CLEVELAND —** The Titans could be happy about at least a couple of things as they walked off the field following Sunday's overtime victory in Cleveland.
The first was that despite struggling against the winless Browns, they did indeed come up with an important victory, one that counts in the standings just as much as the shellacking of Jacksonville and the streak-ender against Indianapolis.
Tennessee remained tied with Jacksonville atop the AFC South at 4-3. That's one win better than the Titans were a year ago at this point before going 6-3 over their last nine games.
A second positive is that the Titans are headed for a bye week, a much-needed pit stop for a team that needs to re-discover some of the strengths that made the 2016 club the best in the NFL not to make the playoffs.
One of the more obvious dips from a year ago is in a Titans' offense that dominated opposition in the red zone.
The Titans were the only team in the NFL last season to top the 70-percent success mark, finishing the season with a 72 percent touchdown success rate when inside opponents' 20-yard lines.
They entered this game 24th in the league at 47 percent, and then failed to score on their only two red-zone chances against the Browns. The opportunity that would have haunted them for who-knows-how-long if they'd lost occurred early in the second half, when the Titans failed to score on four straight plays that began with a first-and-goal at the 1-yard line.
The most stunning of those plays occurred when Mariota – who's been one of the NFL's best red-zone quarterbacks since entering the league – missed an open Delanie Walker in the end zone.
"The opportunities in the red zone, we have to do a better job," Titans coach Mike Mularkey said. "We have to clean it up. We have to figure out what we're doing wrong. It starts with the coaching and the scheme, and then we look at the players doing it.
"We'll look at all of it, just like we do in the offseason. We'll look at all of that in this bye week."
The Titans have also slipped in their third-down rate from last year, when their 46 percent success rate was fourth-best in the NFL. Tennessee began the Cleveland game with a 36 percent third-down success rate (ranked 26th in the league), and fell to 35 percent after going five-for-17 against the Browns.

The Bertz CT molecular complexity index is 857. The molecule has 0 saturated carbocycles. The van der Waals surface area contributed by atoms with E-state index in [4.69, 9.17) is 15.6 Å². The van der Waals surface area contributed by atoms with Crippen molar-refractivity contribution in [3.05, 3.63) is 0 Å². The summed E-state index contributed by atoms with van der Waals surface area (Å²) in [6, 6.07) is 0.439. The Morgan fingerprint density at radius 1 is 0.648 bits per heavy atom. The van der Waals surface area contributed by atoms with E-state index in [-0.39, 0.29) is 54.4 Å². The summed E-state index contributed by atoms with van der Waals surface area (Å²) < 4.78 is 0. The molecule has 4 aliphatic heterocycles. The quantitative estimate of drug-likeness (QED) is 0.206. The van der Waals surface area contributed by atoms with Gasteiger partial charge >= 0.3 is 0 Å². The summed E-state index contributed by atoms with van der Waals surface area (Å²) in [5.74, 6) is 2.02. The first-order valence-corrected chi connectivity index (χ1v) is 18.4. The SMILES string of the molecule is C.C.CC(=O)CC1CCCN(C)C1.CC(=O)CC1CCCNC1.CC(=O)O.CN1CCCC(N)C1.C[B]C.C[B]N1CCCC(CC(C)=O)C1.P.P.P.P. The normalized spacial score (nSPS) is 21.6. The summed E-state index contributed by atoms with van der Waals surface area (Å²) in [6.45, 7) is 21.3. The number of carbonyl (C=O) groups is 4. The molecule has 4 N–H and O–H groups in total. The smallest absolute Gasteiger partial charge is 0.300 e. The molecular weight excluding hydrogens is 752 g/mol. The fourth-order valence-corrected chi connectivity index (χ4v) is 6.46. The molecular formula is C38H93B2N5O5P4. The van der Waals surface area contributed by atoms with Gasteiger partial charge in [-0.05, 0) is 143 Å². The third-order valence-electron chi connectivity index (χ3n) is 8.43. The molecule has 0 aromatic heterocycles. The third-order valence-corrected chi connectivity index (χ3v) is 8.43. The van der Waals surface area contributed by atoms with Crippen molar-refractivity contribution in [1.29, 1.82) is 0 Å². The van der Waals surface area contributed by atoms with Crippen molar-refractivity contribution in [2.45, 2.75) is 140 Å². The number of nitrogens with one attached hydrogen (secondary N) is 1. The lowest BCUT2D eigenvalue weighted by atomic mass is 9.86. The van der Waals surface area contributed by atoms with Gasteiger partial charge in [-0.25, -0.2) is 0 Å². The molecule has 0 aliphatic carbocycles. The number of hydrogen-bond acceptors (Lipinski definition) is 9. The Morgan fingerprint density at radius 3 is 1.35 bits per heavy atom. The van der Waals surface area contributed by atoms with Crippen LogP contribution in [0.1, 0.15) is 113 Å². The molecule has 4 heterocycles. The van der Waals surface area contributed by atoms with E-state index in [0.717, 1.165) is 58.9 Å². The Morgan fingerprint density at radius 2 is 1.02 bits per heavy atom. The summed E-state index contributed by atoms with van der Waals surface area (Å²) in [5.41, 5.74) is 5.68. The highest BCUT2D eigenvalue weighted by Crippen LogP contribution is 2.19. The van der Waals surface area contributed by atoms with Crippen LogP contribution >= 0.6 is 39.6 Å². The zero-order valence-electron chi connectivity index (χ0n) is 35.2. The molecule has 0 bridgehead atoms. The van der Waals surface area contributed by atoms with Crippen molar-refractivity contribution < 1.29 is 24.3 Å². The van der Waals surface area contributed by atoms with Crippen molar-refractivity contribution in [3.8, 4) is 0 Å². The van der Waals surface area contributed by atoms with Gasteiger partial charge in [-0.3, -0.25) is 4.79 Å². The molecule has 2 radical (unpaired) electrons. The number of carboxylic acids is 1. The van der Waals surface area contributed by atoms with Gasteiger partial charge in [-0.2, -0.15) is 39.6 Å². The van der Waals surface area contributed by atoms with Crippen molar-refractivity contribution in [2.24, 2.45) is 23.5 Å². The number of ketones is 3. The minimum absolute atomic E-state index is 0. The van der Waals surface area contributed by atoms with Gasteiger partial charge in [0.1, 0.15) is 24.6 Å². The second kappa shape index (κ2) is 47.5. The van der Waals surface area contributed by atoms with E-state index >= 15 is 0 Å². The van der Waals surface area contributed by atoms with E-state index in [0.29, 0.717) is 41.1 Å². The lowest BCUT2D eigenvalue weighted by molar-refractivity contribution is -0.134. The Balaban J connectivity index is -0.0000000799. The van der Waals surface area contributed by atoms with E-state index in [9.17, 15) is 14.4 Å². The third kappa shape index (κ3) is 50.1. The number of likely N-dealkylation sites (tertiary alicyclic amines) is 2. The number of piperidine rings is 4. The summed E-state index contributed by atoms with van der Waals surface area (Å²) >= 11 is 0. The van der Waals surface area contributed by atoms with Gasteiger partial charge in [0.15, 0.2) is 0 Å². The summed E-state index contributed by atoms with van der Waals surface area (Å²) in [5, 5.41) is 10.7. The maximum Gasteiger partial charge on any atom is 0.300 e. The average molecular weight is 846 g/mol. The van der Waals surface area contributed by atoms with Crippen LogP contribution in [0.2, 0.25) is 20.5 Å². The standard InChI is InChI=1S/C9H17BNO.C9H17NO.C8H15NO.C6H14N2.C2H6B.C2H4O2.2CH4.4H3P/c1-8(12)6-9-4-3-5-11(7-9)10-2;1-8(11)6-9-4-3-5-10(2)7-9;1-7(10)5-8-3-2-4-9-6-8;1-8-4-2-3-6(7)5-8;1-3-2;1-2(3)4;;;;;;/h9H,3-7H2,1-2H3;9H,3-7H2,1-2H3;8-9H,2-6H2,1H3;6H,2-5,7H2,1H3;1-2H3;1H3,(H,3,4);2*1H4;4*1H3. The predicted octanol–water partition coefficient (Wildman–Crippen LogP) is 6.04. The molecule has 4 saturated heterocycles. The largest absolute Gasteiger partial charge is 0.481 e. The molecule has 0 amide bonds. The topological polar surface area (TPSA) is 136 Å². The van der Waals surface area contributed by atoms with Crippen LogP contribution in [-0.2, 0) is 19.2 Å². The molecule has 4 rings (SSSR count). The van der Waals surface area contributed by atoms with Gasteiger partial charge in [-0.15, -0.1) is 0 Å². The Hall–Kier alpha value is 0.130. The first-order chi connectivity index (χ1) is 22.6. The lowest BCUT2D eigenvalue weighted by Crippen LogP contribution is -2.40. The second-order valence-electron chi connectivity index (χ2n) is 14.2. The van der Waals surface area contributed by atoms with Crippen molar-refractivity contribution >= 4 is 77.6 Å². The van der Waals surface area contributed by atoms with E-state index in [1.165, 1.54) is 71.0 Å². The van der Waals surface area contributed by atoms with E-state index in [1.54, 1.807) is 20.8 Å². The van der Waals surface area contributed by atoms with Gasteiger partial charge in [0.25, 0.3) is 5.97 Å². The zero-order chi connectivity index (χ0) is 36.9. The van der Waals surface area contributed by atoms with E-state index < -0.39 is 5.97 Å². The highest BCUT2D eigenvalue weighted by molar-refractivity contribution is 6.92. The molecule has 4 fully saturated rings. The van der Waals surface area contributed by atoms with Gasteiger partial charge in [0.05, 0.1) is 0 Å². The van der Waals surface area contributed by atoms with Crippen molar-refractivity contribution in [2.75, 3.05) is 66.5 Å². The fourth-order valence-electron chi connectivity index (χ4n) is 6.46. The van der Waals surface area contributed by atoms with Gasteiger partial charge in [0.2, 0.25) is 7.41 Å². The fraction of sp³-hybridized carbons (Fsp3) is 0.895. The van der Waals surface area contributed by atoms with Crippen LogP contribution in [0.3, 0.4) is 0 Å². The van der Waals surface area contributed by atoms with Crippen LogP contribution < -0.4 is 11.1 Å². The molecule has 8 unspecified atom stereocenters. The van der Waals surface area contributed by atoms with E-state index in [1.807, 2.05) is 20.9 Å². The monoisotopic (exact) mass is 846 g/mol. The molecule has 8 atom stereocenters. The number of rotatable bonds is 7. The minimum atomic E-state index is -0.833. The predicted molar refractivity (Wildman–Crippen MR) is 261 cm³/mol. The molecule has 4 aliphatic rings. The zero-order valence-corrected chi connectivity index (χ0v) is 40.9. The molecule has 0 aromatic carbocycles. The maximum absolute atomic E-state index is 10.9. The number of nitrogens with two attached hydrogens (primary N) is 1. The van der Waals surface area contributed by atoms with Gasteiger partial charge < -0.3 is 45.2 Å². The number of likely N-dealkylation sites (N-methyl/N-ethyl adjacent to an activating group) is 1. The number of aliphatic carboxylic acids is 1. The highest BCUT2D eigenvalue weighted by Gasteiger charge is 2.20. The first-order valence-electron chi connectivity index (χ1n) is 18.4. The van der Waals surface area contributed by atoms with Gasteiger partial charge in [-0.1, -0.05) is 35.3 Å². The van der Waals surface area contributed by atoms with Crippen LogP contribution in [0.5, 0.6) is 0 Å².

Too many drives have stalled in recent weeks, especially in the games' first two quarters.
"I thought third down was okay," Mariota said. "It wasn't where we wanted it to be, but when we get down in the red zone we can't keep kicking field goals. We have to score touchdowns and make the most of every drive. We'll have a week to correct those things and make sure we're going in the right direction."
But if we're being critical of the Titans' offense following the Cleveland contest, we need to recognize another strong defensive Tennessee effort as well.
It was less than a month ago that the Titans' defense took a serious blow to the midsection, when Houston quarterback DeShuan Watson guided the Texans to a 57-14 victory.
In the three games since the Dolphins' contest, however, the Titans have given up just two offensive touchdowns – one to Miami and one to Indianapolis.
When the Titans most desperately needed three-and-outs against the Browns, they got them. Tennessee didn't allow Cleveland a first down in its two overtime possessions, limiting the Browns to negative 10 yards by putting all kinds of pressure on quarterback Cody Kessler.
Then there was second-year safety Kevin Byard, who is is looking more and more like the ballhawk he was at Middle Tennessee State, when Byard set a school record with 19 interceptions. Byard grabbed three picks against the Browns – two off DeShone Kizer and one off Kessler – to up his season total to four in three games.
Heading into Sunday, only one other player – Buffalo's Micah Hyde – had picked off four passes this year.
"That was a great game by (Byard)," Mularkey said. "He was around the ball. (But) it's one thing to be where you're supposed to be. The second thing is making the play. His time was coming. I didn't know he was going to get three. But he's always around the ball."
So even if there is some frustration on the part of Titans' fans after a narrow victory in Cleveland, there's also reason to feel good about where Tennessee stands at this point.
The Titans will have an extra week to allow players to get healthy, meaning we should see a fully mobile Mariota two Sundays from now against Baltimore. The likely return of the read option – not to mention Mariota's scrambling ability – should diversify the Titans' offense.
In addition, the fifth overall pick of the draft, Corey Davis, is getting closer and closer to making a return from his hamstring injury. He will eventually be a difference maker, as evidenced by the six catches he made for 69 yards in his only full game of the season.
It's worth noting the Titans appear to have a reasonable schedule for the remainder of the season as well.
The Titans will play two straight home games – against Baltimore and Cincinnati – coming out of the break, a good way to build momentum. In addition, only three of the Titans' remaining nine opponents – Pittsburgh, the Los Angeles Rams and Jacksonville – currently have winning records.
Tennessee needs to do some serious self-analysis during the break, figuring out a way to get that formerly smooth-running offense clicking the way it did last year.
But if the Titans can find a way to better themselves in that regard over the next two weeks, the possibilities of winning the division and returning to the playoffs are still very much in reach.
-- Reach John Glennon at firstname.lastname@example.org and follow him on Twitter @glennonsports.
The Tennessee Titans take on the Cleveland Browns in Week 7 at FirstEnergy Stadium. (Photos: Donn Jones, AP)